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Browsing named entities in James Russell Soley, Professor U. S. Navy, Confederate Military History, a library of Confederate States Military History: Volume 7.1, The blockade and the cruisers (ed. Clement Anselm Evans).

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riety of implements of destruction. Torpedoes, though of more recent introduction than rams, were not wholly new weapons. The idea of the torpedo, first discovered by Bushnell, and developed by Fulton, was rejected by the English Government in 1805, because it was recognized as giving an advantage to a weak navy over a powerful one, and its adoption could only impair the maritime supremacy of Great Britain. On account of this advantage which the torpedo gave to the weaker side, it was brougof Russian harbors. But its great importance was not established until the Civil War, and then only in the second year. The Confederates took it up for the same reason that the Russians had adopted it in 1854, and the English had rejected it in 1805. Driven by the poverty of their naval resources to the use of every device that ingenuity could suggest, in the fall of 1862 they established a bureau at Richmond to elaborate and systematize torpedo warfare; and the destruction of the Housatonic
aval warfare was therefore almost a new art to the officers that were called in 1861 into active service. The long period of profound peace that followed the wars of Napoleon had been broken only by the war with Mexico in 1846, the Crimean War in 1854, and the Franco-Austrian War in 1859. None of these was marked by naval operations on any important scale, and such operations as there were indicated but faintly the coming development. In the contest with Mexico, steamers were used in war for ontributed appreciably to the protection of Russian harbors. But its great importance was not established until the Civil War, and then only in the second year. The Confederates took it up for the same reason that the Russians had adopted it in 1854, and the English had rejected it in 1805. Driven by the poverty of their naval resources to the use of every device that ingenuity could suggest, in the fall of 1862 they established a bureau at Richmond to elaborate and systematize torpedo warfa
periment. The modifications of the past fifteen years had accustomed men's minds to the idea that considerable changes would gradually take place; but none foresaw or were prepared for the tremendous development that was wrought in four years of actual fighting. Modern naval warfare was therefore almost a new art to the officers that were called in 1861 into active service. The long period of profound peace that followed the wars of Napoleon had been broken only by the war with Mexico in 1846, the Crimean War in 1854, and the Franco-Austrian War in 1859. None of these was marked by naval operations on any important scale, and such operations as there were indicated but faintly the coming development. In the contest with Mexico, steamers were used in war for the first time; but the enemy was so destitute of naval resources that their overwhelming importance was not fully recognized. The operations of the navy were confined to the attack of imperfectly-fortified points on the sea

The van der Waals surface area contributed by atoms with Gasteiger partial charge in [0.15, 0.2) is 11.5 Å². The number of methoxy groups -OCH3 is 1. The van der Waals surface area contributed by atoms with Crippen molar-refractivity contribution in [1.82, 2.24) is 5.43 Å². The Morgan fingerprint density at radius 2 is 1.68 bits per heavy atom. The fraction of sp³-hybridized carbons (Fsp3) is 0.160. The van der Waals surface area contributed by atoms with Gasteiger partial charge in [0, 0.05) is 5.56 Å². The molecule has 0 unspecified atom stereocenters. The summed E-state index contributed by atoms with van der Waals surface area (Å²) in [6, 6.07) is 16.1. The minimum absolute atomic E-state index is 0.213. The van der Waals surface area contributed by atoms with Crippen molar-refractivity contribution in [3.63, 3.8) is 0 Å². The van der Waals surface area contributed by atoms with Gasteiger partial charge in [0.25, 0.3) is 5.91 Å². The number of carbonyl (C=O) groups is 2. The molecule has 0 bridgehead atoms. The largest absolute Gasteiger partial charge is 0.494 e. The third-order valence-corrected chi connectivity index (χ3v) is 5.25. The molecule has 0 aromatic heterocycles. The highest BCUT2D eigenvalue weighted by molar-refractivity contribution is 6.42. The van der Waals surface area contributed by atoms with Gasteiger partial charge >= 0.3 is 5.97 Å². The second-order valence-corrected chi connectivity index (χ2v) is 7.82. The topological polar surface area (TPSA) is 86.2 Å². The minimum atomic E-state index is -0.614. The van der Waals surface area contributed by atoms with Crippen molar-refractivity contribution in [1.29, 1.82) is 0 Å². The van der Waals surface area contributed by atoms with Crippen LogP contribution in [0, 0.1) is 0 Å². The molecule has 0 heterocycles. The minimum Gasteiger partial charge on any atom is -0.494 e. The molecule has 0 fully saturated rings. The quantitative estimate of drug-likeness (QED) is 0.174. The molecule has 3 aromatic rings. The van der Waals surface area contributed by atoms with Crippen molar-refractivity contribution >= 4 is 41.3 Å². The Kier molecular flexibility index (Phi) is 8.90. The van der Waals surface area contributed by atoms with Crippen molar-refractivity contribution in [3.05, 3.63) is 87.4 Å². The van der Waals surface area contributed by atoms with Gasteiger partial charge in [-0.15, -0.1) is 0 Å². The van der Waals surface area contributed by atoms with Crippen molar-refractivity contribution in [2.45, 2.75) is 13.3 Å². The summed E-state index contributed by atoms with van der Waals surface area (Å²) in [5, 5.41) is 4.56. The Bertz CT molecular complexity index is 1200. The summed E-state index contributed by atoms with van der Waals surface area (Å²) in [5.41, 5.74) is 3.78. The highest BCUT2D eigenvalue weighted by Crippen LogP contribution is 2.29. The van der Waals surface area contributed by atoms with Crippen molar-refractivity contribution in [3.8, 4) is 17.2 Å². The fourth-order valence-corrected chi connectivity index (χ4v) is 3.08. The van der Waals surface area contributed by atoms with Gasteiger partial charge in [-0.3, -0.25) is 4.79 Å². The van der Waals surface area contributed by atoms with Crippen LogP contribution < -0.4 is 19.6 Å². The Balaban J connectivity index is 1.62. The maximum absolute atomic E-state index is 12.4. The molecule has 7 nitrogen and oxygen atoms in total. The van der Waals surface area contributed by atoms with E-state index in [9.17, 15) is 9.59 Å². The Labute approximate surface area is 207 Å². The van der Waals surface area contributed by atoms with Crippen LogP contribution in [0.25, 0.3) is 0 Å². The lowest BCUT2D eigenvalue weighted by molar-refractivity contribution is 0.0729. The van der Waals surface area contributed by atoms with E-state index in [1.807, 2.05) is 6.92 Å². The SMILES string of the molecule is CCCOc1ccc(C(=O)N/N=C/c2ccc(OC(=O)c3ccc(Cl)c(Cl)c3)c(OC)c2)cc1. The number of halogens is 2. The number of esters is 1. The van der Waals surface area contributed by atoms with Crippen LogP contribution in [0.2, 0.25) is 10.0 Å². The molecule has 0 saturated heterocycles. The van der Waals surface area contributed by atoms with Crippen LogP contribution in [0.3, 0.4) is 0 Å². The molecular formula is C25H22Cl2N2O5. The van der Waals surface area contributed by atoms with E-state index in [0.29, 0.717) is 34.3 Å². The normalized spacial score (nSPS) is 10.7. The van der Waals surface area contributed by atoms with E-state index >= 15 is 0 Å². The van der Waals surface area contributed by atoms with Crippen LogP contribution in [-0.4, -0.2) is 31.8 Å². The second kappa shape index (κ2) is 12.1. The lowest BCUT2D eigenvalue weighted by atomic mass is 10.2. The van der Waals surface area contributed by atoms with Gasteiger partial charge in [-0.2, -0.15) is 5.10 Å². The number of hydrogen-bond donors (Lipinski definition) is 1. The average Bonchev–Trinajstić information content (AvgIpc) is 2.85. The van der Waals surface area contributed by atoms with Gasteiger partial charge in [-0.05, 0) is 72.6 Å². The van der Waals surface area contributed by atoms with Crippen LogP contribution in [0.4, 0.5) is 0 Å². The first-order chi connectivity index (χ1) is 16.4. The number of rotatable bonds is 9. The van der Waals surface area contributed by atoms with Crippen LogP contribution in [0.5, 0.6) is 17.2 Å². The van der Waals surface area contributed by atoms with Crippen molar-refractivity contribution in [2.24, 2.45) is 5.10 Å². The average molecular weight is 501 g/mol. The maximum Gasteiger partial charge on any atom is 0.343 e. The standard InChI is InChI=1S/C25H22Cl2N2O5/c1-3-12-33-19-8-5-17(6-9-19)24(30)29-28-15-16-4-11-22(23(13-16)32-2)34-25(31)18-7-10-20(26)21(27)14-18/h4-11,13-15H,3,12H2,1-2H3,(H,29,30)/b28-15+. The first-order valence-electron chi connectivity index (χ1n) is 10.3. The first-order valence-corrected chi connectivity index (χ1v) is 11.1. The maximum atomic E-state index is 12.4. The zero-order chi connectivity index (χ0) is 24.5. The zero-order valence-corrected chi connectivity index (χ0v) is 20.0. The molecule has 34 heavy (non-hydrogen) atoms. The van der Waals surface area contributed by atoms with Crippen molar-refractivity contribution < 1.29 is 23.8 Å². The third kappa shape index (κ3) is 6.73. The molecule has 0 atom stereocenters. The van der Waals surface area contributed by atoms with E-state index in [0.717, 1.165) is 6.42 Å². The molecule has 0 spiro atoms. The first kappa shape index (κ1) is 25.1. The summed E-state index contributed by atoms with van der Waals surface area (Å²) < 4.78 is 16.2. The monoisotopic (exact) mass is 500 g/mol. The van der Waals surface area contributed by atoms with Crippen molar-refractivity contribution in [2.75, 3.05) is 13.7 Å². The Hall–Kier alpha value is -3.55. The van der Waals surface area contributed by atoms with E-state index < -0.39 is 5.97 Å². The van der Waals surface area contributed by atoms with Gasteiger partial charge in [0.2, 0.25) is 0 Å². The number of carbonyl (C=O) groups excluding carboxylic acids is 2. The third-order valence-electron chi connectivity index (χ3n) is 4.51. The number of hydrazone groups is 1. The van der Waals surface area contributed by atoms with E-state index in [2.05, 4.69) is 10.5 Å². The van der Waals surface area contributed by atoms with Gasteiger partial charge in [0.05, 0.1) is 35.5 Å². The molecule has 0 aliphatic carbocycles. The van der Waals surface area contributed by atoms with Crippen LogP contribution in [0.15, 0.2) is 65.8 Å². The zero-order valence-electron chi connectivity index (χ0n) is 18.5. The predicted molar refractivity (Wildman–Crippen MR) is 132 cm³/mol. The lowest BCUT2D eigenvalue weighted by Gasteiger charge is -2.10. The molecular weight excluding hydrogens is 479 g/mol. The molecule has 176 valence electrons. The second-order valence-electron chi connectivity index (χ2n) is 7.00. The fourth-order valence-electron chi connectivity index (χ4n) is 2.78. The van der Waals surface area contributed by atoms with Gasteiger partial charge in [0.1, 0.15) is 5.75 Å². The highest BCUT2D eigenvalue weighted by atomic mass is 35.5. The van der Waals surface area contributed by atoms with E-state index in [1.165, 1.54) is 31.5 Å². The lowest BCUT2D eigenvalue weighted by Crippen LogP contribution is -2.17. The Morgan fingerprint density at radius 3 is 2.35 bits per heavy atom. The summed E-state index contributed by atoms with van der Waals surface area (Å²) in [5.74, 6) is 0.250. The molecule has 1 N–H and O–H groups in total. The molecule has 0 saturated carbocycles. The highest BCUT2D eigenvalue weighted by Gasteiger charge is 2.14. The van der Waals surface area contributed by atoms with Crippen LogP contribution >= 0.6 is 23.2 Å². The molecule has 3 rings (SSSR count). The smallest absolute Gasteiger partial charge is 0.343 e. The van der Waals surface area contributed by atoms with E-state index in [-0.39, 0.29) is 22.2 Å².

ere indicated but faintly the coming development. In the contest with Mexico, steamers were used in war for the first time; but the enemy was so destitute of naval resources that their overwhelming importance was not fully recognized. The operations of the navy were confined to the attack of imperfectly-fortified points on the seaboard, and to blockading a country that had no commercial importance. The Crimean War advanced a step farther. The destruction of the Turkish fleet at Sinope, in 1853, showed the effectiveness of horizontal shell-firing, as invented by Paixhans, while the success of the French ironclads at Kinburn led the way to the practice of casing ships-of-war in armor. In 1858 experiments were made at Portsmouth with the Erebus and Meteor, two lightly-armored floating batteries; and these were followed, in France and in England, by the Gloire and the Warrior, veritable ironclad cruisers. But the new system was still in its experimental stage; and it was left to the
March 15th (search for this): chapter 2
could be carried out; and the conflict on the Southern side became a species of partisan, desultory warfare. A Navy Department had been established by an act of the Provisional Congress on February 21. Mallory, who had been Chairman of the Committee on Naval Affairs in the United States Senate, was appointed Secretary of the Navy. In matters relating to ordnance and armor, the leading spirit at the Department was Commander Brooke, who was afterward Chief of Bureau. As early as the 15th of March an appropriation of one million dollars was made for the construction or purchase of ten steam-gunboats. The Administration made tremendous efforts to create a navy; but in spite of the greatest perseverance and ingenuity, it found itself checked and hampered at every turn. By dint of using everything it could lay hands on, it got together in the beginning a small and scattered fleet, which had hardly the semblance of a naval force. Six of the revenuecutters came early into its posses